By Wyatt Parks
MARCH – 2020
When the COVID-19 lockdown went into full effect in early 2020, St. Cyprian’s Episcopal Church found itself like most parishes across America trying to figure out how to bring its congregation together.
This was a challenge that the historic church in St. Augustine’s Lincolnville neighborhood was ready to take on.
There was only one problem: They weren’t exactly sure what to do.
According to a Pew Research Center study, only 3% of Americans who regularly attend church attended an Easter service in person in 2020, with 35% not attending at all.
Mary Beth Martin is a retired speech and language therapist who began attending St. Cyprian’s a little more than five years ago. She also writes and edits the church’s newsletter, “The Voice.” As the COVID-19 pandemic began to shut gatherings down, Martin was asked by Fr. Ted Voorhees if she would help record the church’s services and post them to the St. Cyprian’s YouTube channel which she had recently created.
“Having a cell phone was my other qualification. That, and wanting to help,” Martin said.
From the Sunday of the lockdown, and for three months to follow, Martin and the St. Cyprian’s “skeleton crew conducted service…on my iPhone 7.”
Though, it wasn’t always as easy as just pressing record.
They would shoot on Saturday afternoons and upload the video to YouTube afterwards but, “given the size of the file, this was seldom easy, and twice it took all night. I’m not complaining – Not having the video available on Sunday morning wasn’t an option for me.”
There was also a time, when recording, where Martin says, “I ran out of memory and Fr. Ted had to re-start the sermon after I set up a backup phone…Imagine if I’d had to run home for my husband’s phone.”
Through rough beginnings with getting St. Cyprian’s online, Martin and her team were getting better.
“I started to use the zoom and pan functions on the phone. Every step of the learning curve was a success for me.”
Getting the videos online was only the first challenge. Making sure everyone remained connected was another.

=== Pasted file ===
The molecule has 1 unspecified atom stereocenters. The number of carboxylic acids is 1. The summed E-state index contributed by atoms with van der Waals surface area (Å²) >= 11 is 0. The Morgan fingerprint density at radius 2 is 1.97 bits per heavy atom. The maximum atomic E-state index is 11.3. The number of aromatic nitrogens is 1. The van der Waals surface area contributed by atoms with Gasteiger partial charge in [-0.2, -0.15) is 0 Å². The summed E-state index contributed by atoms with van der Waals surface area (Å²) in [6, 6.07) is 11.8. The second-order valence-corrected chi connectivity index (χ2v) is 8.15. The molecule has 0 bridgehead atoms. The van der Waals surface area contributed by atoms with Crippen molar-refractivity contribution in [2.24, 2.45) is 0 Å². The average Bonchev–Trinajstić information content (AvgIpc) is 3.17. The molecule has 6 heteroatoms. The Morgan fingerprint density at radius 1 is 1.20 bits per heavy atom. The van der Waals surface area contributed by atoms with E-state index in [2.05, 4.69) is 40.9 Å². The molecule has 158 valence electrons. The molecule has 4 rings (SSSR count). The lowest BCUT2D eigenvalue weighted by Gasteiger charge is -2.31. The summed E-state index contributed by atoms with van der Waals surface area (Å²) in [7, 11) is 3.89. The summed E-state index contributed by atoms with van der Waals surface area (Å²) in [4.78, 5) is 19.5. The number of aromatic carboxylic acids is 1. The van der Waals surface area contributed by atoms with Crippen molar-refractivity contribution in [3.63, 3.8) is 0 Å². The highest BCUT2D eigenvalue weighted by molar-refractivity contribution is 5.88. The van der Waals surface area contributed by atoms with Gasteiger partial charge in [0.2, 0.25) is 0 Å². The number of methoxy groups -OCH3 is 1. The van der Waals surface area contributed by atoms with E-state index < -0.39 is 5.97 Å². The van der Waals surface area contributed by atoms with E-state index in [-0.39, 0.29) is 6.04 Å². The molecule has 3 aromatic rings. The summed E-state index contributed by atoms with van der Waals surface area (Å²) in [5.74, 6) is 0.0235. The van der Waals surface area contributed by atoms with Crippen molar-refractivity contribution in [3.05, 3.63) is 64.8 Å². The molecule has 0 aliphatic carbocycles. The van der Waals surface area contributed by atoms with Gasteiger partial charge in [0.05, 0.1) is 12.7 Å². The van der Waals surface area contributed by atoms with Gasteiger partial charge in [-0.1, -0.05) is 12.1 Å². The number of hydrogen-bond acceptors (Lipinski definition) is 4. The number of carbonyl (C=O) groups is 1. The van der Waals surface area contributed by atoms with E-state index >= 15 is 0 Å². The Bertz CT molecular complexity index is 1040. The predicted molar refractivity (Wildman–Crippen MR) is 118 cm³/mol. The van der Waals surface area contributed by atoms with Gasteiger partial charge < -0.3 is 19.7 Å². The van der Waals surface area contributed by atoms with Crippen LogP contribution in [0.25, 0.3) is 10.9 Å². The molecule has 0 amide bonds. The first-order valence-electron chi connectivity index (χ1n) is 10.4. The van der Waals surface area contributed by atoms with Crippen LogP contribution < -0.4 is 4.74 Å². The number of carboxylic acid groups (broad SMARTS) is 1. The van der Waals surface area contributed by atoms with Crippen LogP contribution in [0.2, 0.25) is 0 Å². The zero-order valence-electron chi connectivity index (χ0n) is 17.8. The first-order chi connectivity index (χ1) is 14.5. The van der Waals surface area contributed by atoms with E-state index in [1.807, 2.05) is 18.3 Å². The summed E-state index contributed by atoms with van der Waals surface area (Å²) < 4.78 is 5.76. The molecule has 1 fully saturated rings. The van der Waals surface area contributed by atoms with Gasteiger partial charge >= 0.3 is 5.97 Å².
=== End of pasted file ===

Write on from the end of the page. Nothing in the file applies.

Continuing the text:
As we’ve all learned from online classes, watching a pre-recorded lecture is completely different from a Zoom lesson or an in-person class, and there is a real learning curve. Martin said that the transition to online, even though it was difficult, was rewarding. According to Martin, the seniors at St. Cyprian’s are very active and “they want to be active.”
Many of them, several of them in their late 80s, took the initiative to learn the ins and outs of Zoom all by themselves.
It wasn’t all sunshine and roses, though. There were difficulties and Martin would often need to help people through the process of learning what buttons to press and how to mute and unmute their audio and video. Martin was happy about this, though. “I’m proud of them. Asking, just knocking on that door was a big deal.”
Through all of this adversity, St. Cyprian’s was able to provide a special Easter service in April of 2020.
While the congregation was stuck at home, not able to worship together in person, Fr. Voorhees and Martin’s “skeleton crew” were able to bring in Jacksonville based singer, Mama Blue, to perform in the St. Cyprian’s chapel. Laid out on the pews were photos of the members of the church, and Mama Blue was able to sing to them and show just how connected the people of St. Cyprian’s were even though they weren’t physically together.
St. Cyprian’s has a growing congregation and they continue to attract people from across the country with their online services and programs such as the racial justice group.
On the corner of Lovett and MLK, St. Cyprian’s holds services Sunday morning at 10 a.m. in person and online. All those attending in person are expected to be fully vaccinated, wear a mask, and practice social distancing.